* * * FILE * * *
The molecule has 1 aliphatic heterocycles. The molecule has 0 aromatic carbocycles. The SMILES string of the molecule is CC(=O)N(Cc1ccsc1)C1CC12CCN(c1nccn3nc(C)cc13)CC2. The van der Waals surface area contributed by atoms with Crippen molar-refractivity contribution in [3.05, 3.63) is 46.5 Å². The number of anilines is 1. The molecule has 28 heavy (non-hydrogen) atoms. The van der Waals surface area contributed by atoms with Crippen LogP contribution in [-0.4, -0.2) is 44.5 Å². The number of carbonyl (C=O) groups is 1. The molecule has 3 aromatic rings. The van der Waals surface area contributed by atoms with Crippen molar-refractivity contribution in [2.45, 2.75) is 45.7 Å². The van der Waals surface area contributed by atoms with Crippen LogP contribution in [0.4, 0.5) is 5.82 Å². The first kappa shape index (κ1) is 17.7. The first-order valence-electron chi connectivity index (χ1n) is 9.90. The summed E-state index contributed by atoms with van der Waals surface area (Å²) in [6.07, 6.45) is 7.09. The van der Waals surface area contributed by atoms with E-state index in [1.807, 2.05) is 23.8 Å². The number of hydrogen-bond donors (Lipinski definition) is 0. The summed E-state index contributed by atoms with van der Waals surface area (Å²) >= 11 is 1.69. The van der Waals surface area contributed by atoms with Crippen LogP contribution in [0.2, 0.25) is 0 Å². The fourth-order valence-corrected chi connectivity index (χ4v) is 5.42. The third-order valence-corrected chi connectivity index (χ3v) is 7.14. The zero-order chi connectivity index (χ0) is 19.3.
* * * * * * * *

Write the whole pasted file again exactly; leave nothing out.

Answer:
The molecule has 1 aliphatic heterocycles. The molecule has 0 aromatic carbocycles. The SMILES string of the molecule is CC(=O)N(Cc1ccsc1)C1CC12CCN(c1nccn3nc(C)cc13)CC2. The van der Waals surface area contributed by atoms with Crippen molar-refractivity contribution in [3.05, 3.63) is 46.5 Å². The number of anilines is 1. The molecule has 28 heavy (non-hydrogen) atoms. The van der Waals surface area contributed by atoms with Crippen LogP contribution in [-0.4, -0.2) is 44.5 Å². The number of carbonyl (C=O) groups is 1. The molecule has 3 aromatic rings. The van der Waals surface area contributed by atoms with Crippen molar-refractivity contribution in [2.45, 2.75) is 45.7 Å². The van der Waals surface area contributed by atoms with Crippen LogP contribution in [0.4, 0.5) is 5.82 Å². The first kappa shape index (κ1) is 17.7. The first-order valence-electron chi connectivity index (χ1n) is 9.90. The summed E-state index contributed by atoms with van der Waals surface area (Å²) in [6.07, 6.45) is 7.09. The van der Waals surface area contributed by atoms with E-state index in [1.807, 2.05) is 23.8 Å². The number of hydrogen-bond donors (Lipinski definition) is 0. The summed E-state index contributed by atoms with van der Waals surface area (Å²) >= 11 is 1.69. The van der Waals surface area contributed by atoms with Crippen LogP contribution in [0.2, 0.25) is 0 Å². The fourth-order valence-corrected chi connectivity index (χ4v) is 5.42. The third-order valence-corrected chi connectivity index (χ3v) is 7.14. The zero-order chi connectivity index (χ0) is 19.3.